Unless, OUAT keeps tossing us lame goose-chase episodes like “The Bear King.” I’ve already complained about how the Merida storylines aren’t doing it for me, through no fault of the actress playing her, I just don’t think the Brave canon has much to offer as Merlin’s, say. Look how effective “Nimue” was last week, because there was so much to draw from, or “Birth,” because we’re already so invested in Emma and Hook and who the Dark One is. Instead, in this week’s choose-your-own-adventure, we have to track down Fergus’ helmet, which Merida must reach before Arthur and Zelena do. (None of these characters have anything better to do than to track down a dead man’s helmet?) I’m all for the girl power of warriors Merida and Mulan, with Ruby joining the fight to track down Arthur. But here the timeline changes were so jarring, as we tried to figure out what kind of mood Mulan was in and whether Merida’s dad was alive or not (and it felt like a bit of a cheat to have her be able to talk to him again in the end). I was glad to find out about Mulan and Ruby and what had happened to them in the interim, and would like to see more from both those characters. Here Mulan’s purpose seemed to be only to hold Merida back from a fight about a dozen times, and Ruby just to sniff out Arthur. I hope we see more of them, because they both deserve a better plot than this.


At least Merida now has a reason to go after Arthur, and we’ve already seen her kind of align with Emma. So I predict she and her arrows bust in and save the day at some point. But after “Birth,” this episode was such a red herring, without any of our core cast except in a flashback (when Snow White’s present-day wardrobe was apparently as horrible a few seasons ago as it is now). It was hard to stay interested in it as OUAT crested its second full hour, no matter how glad we are that Merida is now ready to lead from the throne.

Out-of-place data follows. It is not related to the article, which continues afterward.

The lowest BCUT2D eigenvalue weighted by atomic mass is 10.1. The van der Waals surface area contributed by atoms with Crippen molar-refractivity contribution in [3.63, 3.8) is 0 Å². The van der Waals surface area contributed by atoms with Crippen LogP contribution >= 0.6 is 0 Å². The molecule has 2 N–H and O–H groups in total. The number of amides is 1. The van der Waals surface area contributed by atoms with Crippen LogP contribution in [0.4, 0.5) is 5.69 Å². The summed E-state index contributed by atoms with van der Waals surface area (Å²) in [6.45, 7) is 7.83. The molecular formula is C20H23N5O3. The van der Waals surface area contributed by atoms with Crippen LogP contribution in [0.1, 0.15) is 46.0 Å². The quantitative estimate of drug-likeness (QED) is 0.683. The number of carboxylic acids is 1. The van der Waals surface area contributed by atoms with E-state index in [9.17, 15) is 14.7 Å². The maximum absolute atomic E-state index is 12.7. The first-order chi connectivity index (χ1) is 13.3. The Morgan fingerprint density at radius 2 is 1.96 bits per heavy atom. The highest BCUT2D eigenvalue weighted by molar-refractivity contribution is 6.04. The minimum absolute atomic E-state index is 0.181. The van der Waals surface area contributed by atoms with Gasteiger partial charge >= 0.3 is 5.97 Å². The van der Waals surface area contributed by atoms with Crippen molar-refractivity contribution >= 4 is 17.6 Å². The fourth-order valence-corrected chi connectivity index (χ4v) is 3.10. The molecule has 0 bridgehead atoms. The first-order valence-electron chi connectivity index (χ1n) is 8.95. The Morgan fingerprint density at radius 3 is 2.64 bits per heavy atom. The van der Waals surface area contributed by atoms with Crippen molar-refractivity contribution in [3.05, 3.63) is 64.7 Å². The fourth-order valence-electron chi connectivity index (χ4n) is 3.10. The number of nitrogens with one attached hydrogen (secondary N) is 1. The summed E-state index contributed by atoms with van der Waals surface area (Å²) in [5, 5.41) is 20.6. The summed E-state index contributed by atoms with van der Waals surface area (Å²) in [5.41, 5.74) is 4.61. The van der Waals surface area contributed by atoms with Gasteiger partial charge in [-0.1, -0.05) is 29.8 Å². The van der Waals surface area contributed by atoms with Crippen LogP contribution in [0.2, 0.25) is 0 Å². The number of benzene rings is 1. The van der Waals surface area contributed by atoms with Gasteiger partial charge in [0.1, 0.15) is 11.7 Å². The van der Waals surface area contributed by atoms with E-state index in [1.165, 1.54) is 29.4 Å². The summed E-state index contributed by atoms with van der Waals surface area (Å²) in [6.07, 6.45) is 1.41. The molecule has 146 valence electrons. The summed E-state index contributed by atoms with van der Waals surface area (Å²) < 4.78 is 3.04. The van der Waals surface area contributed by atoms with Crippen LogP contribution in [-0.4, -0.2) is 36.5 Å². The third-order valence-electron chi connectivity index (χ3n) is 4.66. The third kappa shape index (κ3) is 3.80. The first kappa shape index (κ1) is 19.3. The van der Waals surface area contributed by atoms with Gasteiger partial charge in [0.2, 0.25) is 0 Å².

It’s too bad, because before that, OUAT has been on quite a streak. The Brave jaunts have been the only weak spot in this otherwise strong fifth season. The show rightly is taking advantage of how invested we are in these characters (Hook and Swan especially) to twist and reconfigure them in a way we couldn’t even have anticipated.


Stray observations

  • When they show Granny closing up shop at the diner, where is baby Neal? And Robin’s kid? And all the dwarves, who wanted so much adventure but really haven’t been around at all?
  • Regina and Emma both looked stunning in the flashbacks that first hour. Makes you wonder why Regina has to look so lackluster in present day when she so perfectly dons red cloaks in Camelot. Zelena’s outfits, naturally, are all over the top.
  • “Shut up, I was a fake midwife, I know the drill!”
  • I possibly am missing a step per usual, but what about Merlin’s message from the past that Nimue is the only person who can destroy the Dark One, even though she was a Dark One herself? If so, maybe she’ll show up again.
  • Nice to see Dr. Whale’s appearance, just in time to get slammed against a wall again.
  • Only one more episode until the mid-season finale, then we’re off until February 28.